Writer, with Kids: Peter Rock

peter rock
Peter Rock, author of: The Raccoon and the Letter (forthcoming), My Abandonment, The Unsettling, The Bewildered, The Ambidextrist, Carnival Wolves, This Is the Place

Age of kids: 3 and 5

What was your writing schedule (ideal and actual) like before kids, and how has that changed?

It would be different if only one thing changed at a time, in this life, but it’s all interconnected in a way that can’t be disentangled. That said,

Ideal: Wake up around 5, write until around noon, eat something, swim or run, do some computer work (I don’t write on a computer during the actual writing) to catch up and organize the morning work. Have a drink, read a book, cook, await my wife.

Actual: I’ve always had another job, whether as a ranch hand or security guard in an art museum, or as a temp, or as a teacher, and so my writing has always waxed and waned with various schedules (calving, lambing, the academic schedule). But back before I had kids my wife was in medical school, then doing her residency—that was a period of time where I got a lot of writing done, because I’d often come home from work and she wouldn’t be around for another 36 hours. So I’d say, “She’s working; I’ll work.”

Wisely, she didn’t want to have children while doing her residency. So now if I get home and she’s working, it just means I have two little girls to entertain and feed, etc. They’re not interested in watching me write.

A lot of this and the rest of the questions revolve around money, and time, and how they interact. Which is to say that my wife works harder and longer than I do, and I teach full-time, so we have little time, but sufficient funds to have childcare most days for our kids. For a couple years we had a nanny, now we have daycare. If this were not the case, I think the figuring out how and when to write would be even trickier. But the amount of time I spend teaching (and carting kids back and forth) also cuts into writing in ways temporal and psychic.

So, weekends I hardly ever write at all. I play with the kids, go to swimming lessons, etc, etc.

During the school year, I don’t teach every day, and I try to write a little bit, to stay in contact. I am an insomniac, and tend to wake up in the middle of the night, and so I found myself writing between 4:30-6:30 a lot this year, writing until the girls woke up. I’m a morning writer, not a night writer (and often I’m too exhausted to function once the girls are in bed).

In the summer, when I’m not teaching, I tend to write before the girls get up, take them to school, then write pretty much all day (see “ideal,” above). That’s about 3-4 months out of the year. Not bad. Not ideal.

I had a vision of myself writing with my baby daughter sleeping next to me, many years back. That turned out to not work so well.

How do you remain present for your family even when you’re sunk deep into a current project?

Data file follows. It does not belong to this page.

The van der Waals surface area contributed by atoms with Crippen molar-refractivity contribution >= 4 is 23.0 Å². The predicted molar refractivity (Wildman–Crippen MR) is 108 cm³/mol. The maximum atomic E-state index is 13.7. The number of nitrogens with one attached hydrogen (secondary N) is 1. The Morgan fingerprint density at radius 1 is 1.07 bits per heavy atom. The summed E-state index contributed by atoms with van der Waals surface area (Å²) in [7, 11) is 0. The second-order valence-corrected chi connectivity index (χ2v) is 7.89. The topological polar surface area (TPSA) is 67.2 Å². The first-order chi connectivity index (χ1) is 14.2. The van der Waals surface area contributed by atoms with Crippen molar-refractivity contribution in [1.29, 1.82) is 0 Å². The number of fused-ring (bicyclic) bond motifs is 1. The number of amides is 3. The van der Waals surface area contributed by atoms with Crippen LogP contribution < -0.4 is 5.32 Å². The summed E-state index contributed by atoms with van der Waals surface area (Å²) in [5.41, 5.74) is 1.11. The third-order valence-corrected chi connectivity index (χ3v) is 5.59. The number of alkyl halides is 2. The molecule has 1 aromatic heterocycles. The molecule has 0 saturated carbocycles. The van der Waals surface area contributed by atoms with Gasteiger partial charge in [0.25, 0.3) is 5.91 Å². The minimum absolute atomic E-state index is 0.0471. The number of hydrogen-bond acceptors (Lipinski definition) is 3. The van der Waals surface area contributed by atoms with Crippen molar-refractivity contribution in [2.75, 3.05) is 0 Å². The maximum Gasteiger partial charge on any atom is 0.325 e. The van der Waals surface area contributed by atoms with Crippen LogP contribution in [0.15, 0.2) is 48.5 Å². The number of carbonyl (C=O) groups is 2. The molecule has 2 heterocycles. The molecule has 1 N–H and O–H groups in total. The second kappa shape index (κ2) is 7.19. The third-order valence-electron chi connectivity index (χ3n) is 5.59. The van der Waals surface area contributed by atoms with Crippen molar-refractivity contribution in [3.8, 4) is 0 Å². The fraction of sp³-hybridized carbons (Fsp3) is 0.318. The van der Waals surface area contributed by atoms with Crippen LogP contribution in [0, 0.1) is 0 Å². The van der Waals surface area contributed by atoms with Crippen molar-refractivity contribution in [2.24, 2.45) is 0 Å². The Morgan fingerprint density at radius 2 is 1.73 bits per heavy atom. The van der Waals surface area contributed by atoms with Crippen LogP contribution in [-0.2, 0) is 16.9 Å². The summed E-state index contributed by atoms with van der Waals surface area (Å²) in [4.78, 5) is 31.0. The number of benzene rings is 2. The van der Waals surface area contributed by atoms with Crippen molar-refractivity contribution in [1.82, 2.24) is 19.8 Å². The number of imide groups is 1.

In my case, it’s kind of impossible to figure out how I wouldn’t be present—they don’t really give me the choice. So the fight is always to figure out if I’ll be at all able to be present for my work, or to sink into it (see below). The family always has and demands and deserves priority.

How has parenthood changed the work itself, if at all?

I guess there are definitely ways that I now have a different kind of experiences to draw on—questions of fatherhood, or of having children, etc, are no longer hypothetical—and I would hope a deeper range of empathy, but that hope is probably delusional. I liked to write about young girls before I had them, and I still do…

The way these children eat clocks is the real force of change. Since my first daughter was born I have been working on the same long novel. At one point it was about 1,000 pages long, and it really took me 1-2 hours just to sit with it and think in order to begin to write or make any changes. Reacquainting myself was hard. And all too often I just didn’t have time to make that effort, to sink in, and so I didn’t do it, I gave up.

So, especially when teaching, it’s important for me to conceive of projects that can be dealt with incrementally, or to break down larger projects in ways that I can attack in smaller pieces of time. Perhaps this is what people talk about when they discuss having children making one more “efficient,” or perhaps my work will just become decreasingly ambitious and successful. We’ll see.

What is the most challenging aspect of being a working artist and a parent?

Time, time, time. Sleep. Figuring out how to stay in enough touch with your work that you don’t resent anyone without having anyone resent you for being in touch with your work.

Do you have any advice to other writers with kids or who plan to have them?

Write when you’re writing. Figure out some time, however small, and don’t let anything stop you. When you’re not writing, don’t fret.

If you have kids, I won’t presume to advise you. If you don’t, go on ahead and have them. You’ll be glad you did. It will exhaust you. And you’ll know that at every stage, in every moment, that it’s more important to be a decent parent, or try to be, than to be a decent writer.

Also, I hear—though can’t verify this—that the period of time when children want or need so much attention actually doesn’t last forever.

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3 comments on “Writer, with Kids: Peter Rock
  1. juji says:

    No, it doesn’t last forever, but you’ve probably got at least another 15 years or so of child dominated life (if you are lucky). Wait until they get boyfriends. That’s when you really have to be on your toes. . .

  2. One thousand pages????
    Great post.

  3. Pete Rock says:

    Slightly less obnoxious clarification: will be about 200 pages when published! Ridiculous.

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Writer, With Kids